Modern enterprises are reliant on consistent Internet connectivity. Outages can have an immediate impact on revenue, render a company to unable to meet compliance obligations, and significantly increase security risks. More difficult to calculate is the damage that will be caused to a brand’s reputation, and the continuing loyalty of its customers.
The cost of downtime
In today’s globalised business landscape, organisations have multiple locations and connections to manage. One location can be bad enough, but what happens when a wired Internet connection fails at several locations simultaneously? Distributed enterprise networks now include connected people and ‘things’, as well as more traditional branch connectivity. Just a few minutes of network downtime can propel ripples of disruption across an entire global organisation.
Andrew Lerner at Gartner estimates that every hour of downtime typically costs an organisation $300,000 per hour. For global publicly traded companies, the impact on share price can increase the cost considerably. Take British Airways (BA). In May 2017, widespread network downtime resulted in thousands of flight cancellations and even more unhappy customers. International Airlines Group (IAG), BA’s parent company, lost €400 million in share value following the outage. BA now faces a potential compensation bill of more than £100 million. The reputational damage is perhaps incalculable.
What options are available for businesses thinking about network failover?
Contracts from large Internet service providers typically promise uptime approaching 98.5 per cent, implying potential downtime of up to ten hours a month. Once you add multiple locations into the mix, the hours per month for a distributed enterprise could be staggering. The danger of a network outage due to a failure in Internet connectivity is therefore a real possibility for many enterprises. The question is not if, but when.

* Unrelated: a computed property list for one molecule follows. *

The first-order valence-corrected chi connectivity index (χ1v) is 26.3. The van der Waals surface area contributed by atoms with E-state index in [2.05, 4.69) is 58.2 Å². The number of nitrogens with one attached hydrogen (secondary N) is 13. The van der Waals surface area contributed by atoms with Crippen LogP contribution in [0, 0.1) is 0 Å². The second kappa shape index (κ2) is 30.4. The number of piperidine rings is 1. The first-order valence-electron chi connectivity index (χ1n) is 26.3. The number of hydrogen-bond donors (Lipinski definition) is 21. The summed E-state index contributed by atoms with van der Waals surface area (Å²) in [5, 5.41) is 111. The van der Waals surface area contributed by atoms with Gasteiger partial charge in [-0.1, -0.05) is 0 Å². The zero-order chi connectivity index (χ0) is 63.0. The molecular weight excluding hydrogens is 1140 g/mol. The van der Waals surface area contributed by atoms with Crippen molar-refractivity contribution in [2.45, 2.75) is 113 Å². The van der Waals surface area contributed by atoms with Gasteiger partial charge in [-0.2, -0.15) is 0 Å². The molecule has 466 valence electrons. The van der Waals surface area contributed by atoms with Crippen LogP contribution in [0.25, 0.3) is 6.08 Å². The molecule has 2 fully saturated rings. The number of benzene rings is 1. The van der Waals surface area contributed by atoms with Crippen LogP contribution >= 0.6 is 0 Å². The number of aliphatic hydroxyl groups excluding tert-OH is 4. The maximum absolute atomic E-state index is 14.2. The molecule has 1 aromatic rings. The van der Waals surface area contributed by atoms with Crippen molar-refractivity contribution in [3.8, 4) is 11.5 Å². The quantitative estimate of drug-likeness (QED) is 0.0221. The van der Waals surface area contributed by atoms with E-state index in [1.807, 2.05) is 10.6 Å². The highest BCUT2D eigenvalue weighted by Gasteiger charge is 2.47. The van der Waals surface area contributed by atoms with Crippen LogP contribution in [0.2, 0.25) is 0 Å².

Businesses generally have three options available that address the problem of a single point of Internet connectivity failure. They can increase network availability by:
1. Purchasing network technology upgrades
2. Adding a wired redundancy solution
3. Deploying a 4G LTE failover solution
Upgrading the network
For most organisations, plain old telephone service (POTS) or integrated services digital network (ISDN) lines will not offer enough bandwidth or reliability to run mission-critical applications. Most businesses use Ethernet, DSL or cable, and upgrading these to T1 can increase Internet availability and reduce downtime from four hours per month to just fifteen minutes. T1, however, will not provide enough bandwidth for most enterprises to run all of their day-to-day applications.
Wired redundancy solutions
Instead of upgrading an existing connection, an enterprise can opt for a wired redundancy solution. Distributed enterprises may consider an E1 line, but these can cost up to ten times more than a DSL or Ethernet line. Upgrading to an E3 line can increase availability to almost 99.99 per cent, but for many companies the implementation and maintenance of this technology is simply unaffordable. E3 lines can be more than three times as expensive as E1 lines.
As a failover solution, wired connections will often be subject to the same conditions as the primary connection. Most wired lines are laid in the same trench and are subject to the same physical damage as primary WAN connections. Organisations will need to consider whether installing an additional wired connection as a business continuity solution will actually work in practice.
Deploying a wireless failover solution
The speed and reliability of 4G LTE offers always-on, cost-effective connectivity. Significantly, there is no wired connection subject to physical damage like traditional WAN connections. Compared to wired failover solutions, wireless offers speeds fast enough to keep an enterprise network running at a fraction of the price. The relatively low cost of 4G LTE as a business continuity solution means businesses can scale rapidly, whilst also achieving a greater return on investment.